Your guide to COVID testing for the unforeseeable future

Here's how to get COVID tests once the US stops giving them away.
Box of iHealth COVID rapid tests being distributed at a school before the US COVID public health emergency ended
A school superintendent grabs boxes of COVID-19 at-home testing kits to pass out to families before school starts next week at Canyon Middle School in Castro Valley, California. San Francisco Chronicle/Hearst Newspapers via Getty Images

COVID-19 is no longer a public health emergency in the US. The Biden administration’s deadline follows the World Health Organization’s announcement last week that removed COVID’s status as a global health crisis.

Infectious disease experts tell Popular Science that it’s an encouraging step and a sign that we are in a very different place than where we were in 2020. And while the recent decisions in no way mean the virus is gone—it’s expected to be endemic like the flu—access to COVID testing, treatments such as Paxlovid, and the vaccines have put the US in a position to coexist with it.

That said, managing your safety will come at a higher cost now. In one of the biggest changes from ending the federal emergency response, insurances are no longer required to cover the costs of COVID testing or reimburse people if they bought an over-the-counter home COVID-19 test. The federal government is also ending its free COVID-test program over the mail. 

As the financial burden of testing shifts to families and individuals, knowing where and when to get tested will keep you protected as the country transitions into this new stage of the pandemic. “We’re still seeing up to 1,000 deaths a week in the US from COVID for people that are older and at risk,” warns Del DeHart, a medical director of the infectious diseases department at the University of Michigan Health-West. “For those people, COVID is still not over and so testing for early treatment is going to be critical.”

Where to get COVID tests

There are still options for getting free COVID tests around the US The last day to order four free at-home COVID tests from the government is May 31, but local community clinics can give away free COVID tests or at a lower cost until supplies run out.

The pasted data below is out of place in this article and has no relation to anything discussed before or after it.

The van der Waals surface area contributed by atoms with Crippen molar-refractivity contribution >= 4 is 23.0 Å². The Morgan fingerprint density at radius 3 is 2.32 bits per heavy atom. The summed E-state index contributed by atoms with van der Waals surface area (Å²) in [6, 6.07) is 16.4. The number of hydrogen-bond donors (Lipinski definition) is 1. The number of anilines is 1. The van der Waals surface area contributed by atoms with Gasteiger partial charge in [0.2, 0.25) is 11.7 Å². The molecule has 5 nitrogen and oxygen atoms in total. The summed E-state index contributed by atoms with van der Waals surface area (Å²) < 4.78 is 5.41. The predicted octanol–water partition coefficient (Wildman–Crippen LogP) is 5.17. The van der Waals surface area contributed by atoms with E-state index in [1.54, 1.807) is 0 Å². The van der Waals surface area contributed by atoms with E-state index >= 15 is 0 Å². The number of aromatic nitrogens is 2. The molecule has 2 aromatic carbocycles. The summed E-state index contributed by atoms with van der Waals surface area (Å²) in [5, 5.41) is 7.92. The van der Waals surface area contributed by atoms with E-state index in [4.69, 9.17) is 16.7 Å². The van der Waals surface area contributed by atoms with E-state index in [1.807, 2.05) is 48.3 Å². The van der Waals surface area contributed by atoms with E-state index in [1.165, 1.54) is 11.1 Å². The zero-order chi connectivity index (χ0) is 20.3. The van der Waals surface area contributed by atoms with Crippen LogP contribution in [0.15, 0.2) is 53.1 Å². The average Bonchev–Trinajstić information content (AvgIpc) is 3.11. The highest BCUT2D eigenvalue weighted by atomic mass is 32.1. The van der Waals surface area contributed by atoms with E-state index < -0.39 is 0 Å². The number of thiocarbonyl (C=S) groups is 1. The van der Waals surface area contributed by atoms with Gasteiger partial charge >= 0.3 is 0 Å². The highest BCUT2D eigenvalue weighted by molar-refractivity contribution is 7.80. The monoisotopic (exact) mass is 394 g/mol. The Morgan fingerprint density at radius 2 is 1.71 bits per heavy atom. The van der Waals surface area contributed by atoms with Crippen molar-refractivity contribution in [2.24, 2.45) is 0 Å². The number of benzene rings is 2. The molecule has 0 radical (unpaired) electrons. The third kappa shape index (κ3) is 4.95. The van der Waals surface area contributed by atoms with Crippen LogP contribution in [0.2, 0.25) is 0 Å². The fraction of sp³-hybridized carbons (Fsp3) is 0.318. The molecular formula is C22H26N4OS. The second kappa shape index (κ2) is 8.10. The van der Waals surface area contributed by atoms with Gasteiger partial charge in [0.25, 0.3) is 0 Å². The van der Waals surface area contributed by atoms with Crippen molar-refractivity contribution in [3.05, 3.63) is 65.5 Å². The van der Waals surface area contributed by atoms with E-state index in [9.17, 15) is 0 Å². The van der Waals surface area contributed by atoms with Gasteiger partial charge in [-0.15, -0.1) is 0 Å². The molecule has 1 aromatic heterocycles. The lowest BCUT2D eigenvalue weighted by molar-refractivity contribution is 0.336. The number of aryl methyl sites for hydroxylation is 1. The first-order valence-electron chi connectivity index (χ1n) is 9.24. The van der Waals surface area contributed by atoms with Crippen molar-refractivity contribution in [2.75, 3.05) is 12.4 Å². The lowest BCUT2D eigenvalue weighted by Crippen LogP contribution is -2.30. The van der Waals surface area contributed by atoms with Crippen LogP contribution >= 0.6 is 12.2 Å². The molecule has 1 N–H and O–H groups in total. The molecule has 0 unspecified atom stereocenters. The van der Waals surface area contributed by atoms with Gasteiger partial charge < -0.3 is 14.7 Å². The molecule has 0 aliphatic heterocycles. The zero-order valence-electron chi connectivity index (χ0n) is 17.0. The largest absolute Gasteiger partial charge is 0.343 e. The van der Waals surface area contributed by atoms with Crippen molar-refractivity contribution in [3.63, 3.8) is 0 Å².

Access to free testing might also depend on where you live. David Souleles, the director of the COVID-Response Team at the University of California, Irvine, says some state governments are taking measures to avoid financial barriers with COVID testing. California, for example, issued a mandate for health insurances to continue providing reimbursement for eight monthly at-home tests. Check your state government’s website to see what policies are in place following the end of the public health emergency.

If you are uninsured, the US government will continue to provide access to swabs through the Increasing Community Access to Testing Program. This government program partners with specific healthcare sites such as Walgreens and Quest Diagnostics to provide no-cost COVID tests with priority for people with a known exposure to the virus or who are showing symptoms.

[Related: An at-home test for both COVID-19 and the flu gains approval]

At-home rapid tests and PCR laboratory testing will still be available at your local pharmacies and doctor’s office, but it’s up to your insurance company if they want to bear the cost or require a copayment. What’s more, insurance companies may charge different prices for COVID tests; if they cover the cost, they may set limits on how many tests they will cover per individual. 

Prices for COVID test kits in stores like CVS range from $9.99 to $28.99, meaning testing can quickly get expensive. DeHart is concerned that the prices will create a financial barrier that will deter people from getting tested. If affordability becomes a question, it’s important to make every COVID test you take count.